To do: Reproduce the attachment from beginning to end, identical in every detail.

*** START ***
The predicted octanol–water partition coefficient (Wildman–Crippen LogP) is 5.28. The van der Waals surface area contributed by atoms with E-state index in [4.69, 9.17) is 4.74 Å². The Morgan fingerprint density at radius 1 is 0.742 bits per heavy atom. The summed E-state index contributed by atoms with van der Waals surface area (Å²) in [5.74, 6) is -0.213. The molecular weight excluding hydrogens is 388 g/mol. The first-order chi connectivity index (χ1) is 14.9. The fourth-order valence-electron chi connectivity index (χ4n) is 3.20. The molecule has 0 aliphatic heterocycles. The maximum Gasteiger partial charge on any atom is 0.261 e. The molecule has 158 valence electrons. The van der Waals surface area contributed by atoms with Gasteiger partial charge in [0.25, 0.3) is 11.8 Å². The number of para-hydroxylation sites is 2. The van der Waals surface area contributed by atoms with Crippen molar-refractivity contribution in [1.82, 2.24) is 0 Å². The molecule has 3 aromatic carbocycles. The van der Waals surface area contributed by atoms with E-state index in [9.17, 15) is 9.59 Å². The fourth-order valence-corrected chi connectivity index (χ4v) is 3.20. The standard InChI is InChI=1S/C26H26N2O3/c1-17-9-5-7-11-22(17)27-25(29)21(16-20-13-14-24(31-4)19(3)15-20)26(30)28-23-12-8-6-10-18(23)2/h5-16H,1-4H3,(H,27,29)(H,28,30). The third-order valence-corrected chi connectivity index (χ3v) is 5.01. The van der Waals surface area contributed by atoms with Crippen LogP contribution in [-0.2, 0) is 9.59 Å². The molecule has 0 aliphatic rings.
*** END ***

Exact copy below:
The predicted octanol–water partition coefficient (Wildman–Crippen LogP) is 5.28. The van der Waals surface area contributed by atoms with E-state index in [4.69, 9.17) is 4.74 Å². The Morgan fingerprint density at radius 1 is 0.742 bits per heavy atom. The summed E-state index contributed by atoms with van der Waals surface area (Å²) in [5.74, 6) is -0.213. The molecular weight excluding hydrogens is 388 g/mol. The first-order chi connectivity index (χ1) is 14.9. The fourth-order valence-electron chi connectivity index (χ4n) is 3.20. The molecule has 0 aliphatic heterocycles. The maximum Gasteiger partial charge on any atom is 0.261 e. The molecule has 158 valence electrons. The van der Waals surface area contributed by atoms with Gasteiger partial charge in [0.25, 0.3) is 11.8 Å². The number of para-hydroxylation sites is 2. The van der Waals surface area contributed by atoms with Crippen molar-refractivity contribution in [1.82, 2.24) is 0 Å². The molecule has 3 aromatic carbocycles. The van der Waals surface area contributed by atoms with E-state index in [9.17, 15) is 9.59 Å². The fourth-order valence-corrected chi connectivity index (χ4v) is 3.20. The standard InChI is InChI=1S/C26H26N2O3/c1-17-9-5-7-11-22(17)27-25(29)21(16-20-13-14-24(31-4)19(3)15-20)26(30)28-23-12-8-6-10-18(23)2/h5-16H,1-4H3,(H,27,29)(H,28,30). The third-order valence-corrected chi connectivity index (χ3v) is 5.01. The van der Waals surface area contributed by atoms with Crippen LogP contribution in [-0.2, 0) is 9.59 Å². The molecule has 0 aliphatic rings.